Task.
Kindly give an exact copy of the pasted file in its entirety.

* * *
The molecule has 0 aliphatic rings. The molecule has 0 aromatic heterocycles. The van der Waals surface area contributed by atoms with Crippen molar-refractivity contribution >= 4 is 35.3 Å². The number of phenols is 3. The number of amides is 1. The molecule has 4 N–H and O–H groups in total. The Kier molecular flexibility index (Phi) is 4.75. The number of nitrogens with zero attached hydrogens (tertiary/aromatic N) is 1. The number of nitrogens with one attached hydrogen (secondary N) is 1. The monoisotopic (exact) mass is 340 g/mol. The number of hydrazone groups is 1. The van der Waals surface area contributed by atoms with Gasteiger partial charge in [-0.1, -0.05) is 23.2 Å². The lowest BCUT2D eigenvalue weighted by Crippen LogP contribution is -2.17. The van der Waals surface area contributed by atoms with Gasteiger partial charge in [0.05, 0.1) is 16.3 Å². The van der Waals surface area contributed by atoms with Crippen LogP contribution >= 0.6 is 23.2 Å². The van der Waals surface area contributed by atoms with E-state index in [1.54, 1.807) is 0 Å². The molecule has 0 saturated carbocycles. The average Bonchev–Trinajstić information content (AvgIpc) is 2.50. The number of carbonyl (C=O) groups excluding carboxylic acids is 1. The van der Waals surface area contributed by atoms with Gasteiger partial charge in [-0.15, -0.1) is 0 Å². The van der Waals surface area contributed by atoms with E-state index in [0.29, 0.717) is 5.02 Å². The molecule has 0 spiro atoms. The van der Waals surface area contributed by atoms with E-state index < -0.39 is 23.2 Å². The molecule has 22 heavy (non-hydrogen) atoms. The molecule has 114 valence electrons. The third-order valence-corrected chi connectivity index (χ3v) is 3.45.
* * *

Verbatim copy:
The molecule has 0 aliphatic rings. The molecule has 0 aromatic heterocycles. The van der Waals surface area contributed by atoms with Crippen molar-refractivity contribution >= 4 is 35.3 Å². The number of phenols is 3. The number of amides is 1. The molecule has 4 N–H and O–H groups in total. The Kier molecular flexibility index (Phi) is 4.75. The number of nitrogens with zero attached hydrogens (tertiary/aromatic N) is 1. The number of nitrogens with one attached hydrogen (secondary N) is 1. The monoisotopic (exact) mass is 340 g/mol. The number of hydrazone groups is 1. The van der Waals surface area contributed by atoms with Gasteiger partial charge in [-0.1, -0.05) is 23.2 Å². The lowest BCUT2D eigenvalue weighted by Crippen LogP contribution is -2.17. The van der Waals surface area contributed by atoms with Gasteiger partial charge in [0.05, 0.1) is 16.3 Å². The van der Waals surface area contributed by atoms with Crippen LogP contribution >= 0.6 is 23.2 Å². The van der Waals surface area contributed by atoms with E-state index in [1.54, 1.807) is 0 Å². The molecule has 0 saturated carbocycles. The average Bonchev–Trinajstić information content (AvgIpc) is 2.50. The number of carbonyl (C=O) groups excluding carboxylic acids is 1. The van der Waals surface area contributed by atoms with Gasteiger partial charge in [-0.15, -0.1) is 0 Å². The van der Waals surface area contributed by atoms with E-state index in [0.29, 0.717) is 5.02 Å². The molecule has 0 spiro atoms. The van der Waals surface area contributed by atoms with E-state index < -0.39 is 23.2 Å². The molecule has 22 heavy (non-hydrogen) atoms. The molecule has 114 valence electrons. The third-order valence-corrected chi connectivity index (χ3v) is 3.45.